The descendents of Batu ruled the Golden Horde from Sarai Batu and later Sarai Berke, controlling an area ranging from the Volga river to the Carpathian mountains and the mouth of the Danube, whilst the descendents of Orda ruled the area from the Ural River to Lake Balkhash.
 Internal organization
The Horde's supreme ruler was the khan, chosen by the kurultai among Batu Khan's descendants. The prime minister, also ethnically Mongol, was known as "prince of princes", or beklare-bek. The ministers were called viziers. Local governors, or basqaqs, were responsible for levying tribute and extinguishing popular discontent. Civil and military administration, as a rule, was not separated.
The Horde developed as a settled rather than nomadic culture, with Sarai evolving into a populous and prosperous metropolis. In the early 14th century, the capital was moved considerably upstream to Sarai Berqe, which became one of the largest cities of the medieval world, with 600,000 inhabitants.
Despite Russian efforts at proselytizing in Sarai, the Mongols clung to their traditional animist or shamanist beliefs until Uzbeg Khan (1312-41) adopted Islam as a state religion. Several Russian rulers - Mikhail of Chernigov and Mikhail of Tver among them - were reportedly assassinated in Sarai for their refusal to worship pagan idols, but the khans were generally tolerant and even freed the Russian Orthodox Church of taxes.
 Vassals and allies
The Horde exacted tribute from its subject peoples - Russians, Armenians, Georgians, Circassians, Alans, Crimean Greeks, Crimean Goths, and others. The territories of Christian subjects were regarded as peripheral areas of little interest as long as they continued to pay tribute. These vassal states were never incorporated into the Horde, and Russian rulers early obtained the privilege of collecting the Tatar tribute themselves. To maintain control over Russia, Tatar warlords carried out regular punitive raids to Russian principalities (most dangerous in 1252, 1293, 1382).
There is a point of view, much propagated by Lev Gumilev, that the Horde and Russian polities concluded a defensive alliance against the fanatical Teutonic knights and pagan Lithuanians. Enthusiasts point to the fact that the Mongol court was frequented by Russian princes, notably Yaroslavl's Feodor the Black, who boasted his own ulus near Sarai, and Novgorod's Alexander Nevsky, the sworn brother of Batu's successor Sartaq Khan. Although Novgorod never acknowledged the Horde's ascendancy, a Mongol contingent supported Novgorodians in the Battle of the Ice.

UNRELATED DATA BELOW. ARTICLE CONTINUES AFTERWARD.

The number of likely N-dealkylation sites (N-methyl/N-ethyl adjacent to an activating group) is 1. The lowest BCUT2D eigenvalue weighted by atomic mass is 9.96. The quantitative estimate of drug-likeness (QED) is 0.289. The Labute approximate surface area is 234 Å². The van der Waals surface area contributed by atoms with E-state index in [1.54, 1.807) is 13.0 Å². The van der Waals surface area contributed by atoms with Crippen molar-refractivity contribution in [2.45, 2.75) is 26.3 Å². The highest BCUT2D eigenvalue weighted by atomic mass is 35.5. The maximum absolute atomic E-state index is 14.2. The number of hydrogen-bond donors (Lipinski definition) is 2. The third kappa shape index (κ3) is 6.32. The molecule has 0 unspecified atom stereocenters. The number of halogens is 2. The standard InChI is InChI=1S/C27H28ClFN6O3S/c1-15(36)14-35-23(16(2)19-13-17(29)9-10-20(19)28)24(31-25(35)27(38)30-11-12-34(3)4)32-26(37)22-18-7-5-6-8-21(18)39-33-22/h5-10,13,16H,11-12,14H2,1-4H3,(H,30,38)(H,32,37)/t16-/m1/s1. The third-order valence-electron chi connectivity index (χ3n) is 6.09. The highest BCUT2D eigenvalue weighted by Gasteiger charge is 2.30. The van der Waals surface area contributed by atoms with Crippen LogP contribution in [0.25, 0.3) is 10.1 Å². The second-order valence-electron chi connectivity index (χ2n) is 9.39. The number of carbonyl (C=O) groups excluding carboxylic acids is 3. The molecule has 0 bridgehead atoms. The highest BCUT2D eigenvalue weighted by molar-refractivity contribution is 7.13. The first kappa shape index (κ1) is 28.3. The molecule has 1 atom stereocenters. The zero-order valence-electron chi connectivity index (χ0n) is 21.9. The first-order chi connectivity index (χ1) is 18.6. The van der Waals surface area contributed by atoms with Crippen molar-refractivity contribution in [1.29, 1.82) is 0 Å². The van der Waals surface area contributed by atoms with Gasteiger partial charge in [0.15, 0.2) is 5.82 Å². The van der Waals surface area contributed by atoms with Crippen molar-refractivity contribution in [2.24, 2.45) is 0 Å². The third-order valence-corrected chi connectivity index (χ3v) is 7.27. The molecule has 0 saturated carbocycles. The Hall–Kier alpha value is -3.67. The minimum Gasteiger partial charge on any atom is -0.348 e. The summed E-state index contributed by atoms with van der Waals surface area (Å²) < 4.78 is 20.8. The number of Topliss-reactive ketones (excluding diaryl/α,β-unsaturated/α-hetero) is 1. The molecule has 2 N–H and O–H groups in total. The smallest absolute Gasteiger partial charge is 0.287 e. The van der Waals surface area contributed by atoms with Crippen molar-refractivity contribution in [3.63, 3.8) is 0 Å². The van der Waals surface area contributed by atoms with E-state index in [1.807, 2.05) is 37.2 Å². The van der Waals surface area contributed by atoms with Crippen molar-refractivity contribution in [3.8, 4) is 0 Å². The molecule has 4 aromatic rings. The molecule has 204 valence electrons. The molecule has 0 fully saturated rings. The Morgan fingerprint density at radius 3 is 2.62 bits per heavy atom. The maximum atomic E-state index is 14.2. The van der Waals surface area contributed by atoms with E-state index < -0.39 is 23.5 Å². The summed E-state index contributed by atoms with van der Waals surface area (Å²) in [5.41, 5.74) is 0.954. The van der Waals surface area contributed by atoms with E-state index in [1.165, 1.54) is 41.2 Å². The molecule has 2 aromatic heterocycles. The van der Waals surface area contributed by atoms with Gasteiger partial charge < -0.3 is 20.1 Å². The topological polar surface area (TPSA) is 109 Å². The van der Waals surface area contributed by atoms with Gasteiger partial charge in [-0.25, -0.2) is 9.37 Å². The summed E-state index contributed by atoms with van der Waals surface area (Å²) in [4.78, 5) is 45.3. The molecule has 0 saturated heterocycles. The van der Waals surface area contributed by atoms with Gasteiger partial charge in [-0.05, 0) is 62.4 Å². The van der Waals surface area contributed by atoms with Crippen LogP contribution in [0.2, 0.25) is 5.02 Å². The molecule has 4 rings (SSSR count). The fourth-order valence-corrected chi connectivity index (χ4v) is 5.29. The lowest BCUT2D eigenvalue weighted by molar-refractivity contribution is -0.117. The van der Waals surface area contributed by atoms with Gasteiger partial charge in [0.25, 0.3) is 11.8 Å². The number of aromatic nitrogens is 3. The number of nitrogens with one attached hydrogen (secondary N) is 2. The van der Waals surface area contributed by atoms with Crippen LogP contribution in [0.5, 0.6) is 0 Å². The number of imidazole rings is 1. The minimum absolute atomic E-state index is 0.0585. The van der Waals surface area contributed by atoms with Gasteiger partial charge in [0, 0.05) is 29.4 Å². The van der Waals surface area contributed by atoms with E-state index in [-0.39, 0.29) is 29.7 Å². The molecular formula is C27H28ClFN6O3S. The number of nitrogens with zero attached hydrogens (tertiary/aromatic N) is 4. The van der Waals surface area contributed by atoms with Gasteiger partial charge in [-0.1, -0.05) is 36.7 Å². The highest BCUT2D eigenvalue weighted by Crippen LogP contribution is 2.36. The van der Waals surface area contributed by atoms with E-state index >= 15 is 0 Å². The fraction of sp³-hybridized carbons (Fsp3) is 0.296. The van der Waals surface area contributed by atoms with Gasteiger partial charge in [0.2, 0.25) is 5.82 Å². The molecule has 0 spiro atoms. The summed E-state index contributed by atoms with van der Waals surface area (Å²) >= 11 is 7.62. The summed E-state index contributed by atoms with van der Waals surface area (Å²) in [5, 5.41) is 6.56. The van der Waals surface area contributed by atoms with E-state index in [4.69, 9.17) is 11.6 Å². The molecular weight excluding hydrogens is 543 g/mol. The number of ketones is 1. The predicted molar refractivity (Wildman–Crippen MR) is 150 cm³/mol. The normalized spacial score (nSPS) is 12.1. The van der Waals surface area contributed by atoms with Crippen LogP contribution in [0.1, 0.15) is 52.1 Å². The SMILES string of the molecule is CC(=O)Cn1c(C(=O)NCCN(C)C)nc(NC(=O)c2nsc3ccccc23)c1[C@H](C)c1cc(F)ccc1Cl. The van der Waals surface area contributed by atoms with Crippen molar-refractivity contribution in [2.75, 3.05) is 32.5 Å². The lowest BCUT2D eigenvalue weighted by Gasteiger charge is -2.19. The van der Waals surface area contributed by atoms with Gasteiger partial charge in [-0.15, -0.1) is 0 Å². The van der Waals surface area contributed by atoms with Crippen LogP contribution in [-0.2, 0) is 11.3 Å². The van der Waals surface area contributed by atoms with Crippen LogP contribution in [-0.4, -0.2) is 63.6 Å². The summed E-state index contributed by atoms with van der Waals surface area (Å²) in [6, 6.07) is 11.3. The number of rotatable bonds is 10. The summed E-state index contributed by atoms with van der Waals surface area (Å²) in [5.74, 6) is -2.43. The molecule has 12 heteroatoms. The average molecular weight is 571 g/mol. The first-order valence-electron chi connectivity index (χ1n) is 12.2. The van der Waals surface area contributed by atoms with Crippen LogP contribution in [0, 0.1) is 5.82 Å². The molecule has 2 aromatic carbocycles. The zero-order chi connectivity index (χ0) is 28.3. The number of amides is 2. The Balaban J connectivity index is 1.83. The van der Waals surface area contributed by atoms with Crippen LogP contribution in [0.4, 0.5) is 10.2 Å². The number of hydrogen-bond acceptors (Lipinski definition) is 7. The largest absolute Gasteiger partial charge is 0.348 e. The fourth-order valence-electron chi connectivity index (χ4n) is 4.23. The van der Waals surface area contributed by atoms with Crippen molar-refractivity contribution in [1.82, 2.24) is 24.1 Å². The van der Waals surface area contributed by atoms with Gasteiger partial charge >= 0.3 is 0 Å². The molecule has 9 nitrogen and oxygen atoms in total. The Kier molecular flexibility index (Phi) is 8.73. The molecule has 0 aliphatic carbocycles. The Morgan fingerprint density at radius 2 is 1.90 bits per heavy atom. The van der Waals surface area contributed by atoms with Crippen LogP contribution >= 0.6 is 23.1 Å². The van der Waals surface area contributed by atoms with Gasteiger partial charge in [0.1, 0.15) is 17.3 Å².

Sarai carried on a brisk trade with the Genoese trade emporiums on the Black Sea littoral - Soldaia, Caffa, and Azak. Mamluk Egypt was the khans' long-standing trade partner and ally in the Mediterranean. Berke, the khan of Kipchak had drawn up an alliance with the Mamluk Sultan Baibars in 1261.
 Political evolution
After Batu's death in 1255, the prosperity of his empire lasted for a full century, until the assassination of Jani Beg in 1357, though the intrigues of Nogai did invoke a partial civil war in the late 1290's. The Horde's military clout peaked during the reign of Uzbeg (1312-41), whose army exceeded 300,000 warriors.
Their Russian policy was one of constantly switching alliances in an attempt to keep Russia weak and divided. In the 14th century the rise of Lithuania in North East Europe posed a challenge to Tatar control over Russia. Thus Uzbeg Khan began backing Moscow as the leading Russian state. Ivan I Kalita was granted the title of grand prince and given the right to collect taxes from other Russian potentates.
 Disintegration and fall
The Black Death of the 1340s was a major factor contributing to the Golden Horde's eventual downfall. Following the disastrous rule of Jani Beg and his subsequent assassination, the empire fell into a long civil war, averaging one new Khan per annum for the next few decades (Though Orda's white horde carried on generally free from trouble until the late 1370's). By the 1380s, Khwarezm, Astrakhan, and Muscovy attempted to break free of the Horde's power, while the lower reaches of the Dnieper were annexed by Lithuania and Poland in 1368 (Whilst the eastern principalities were generally annexed with little resistance).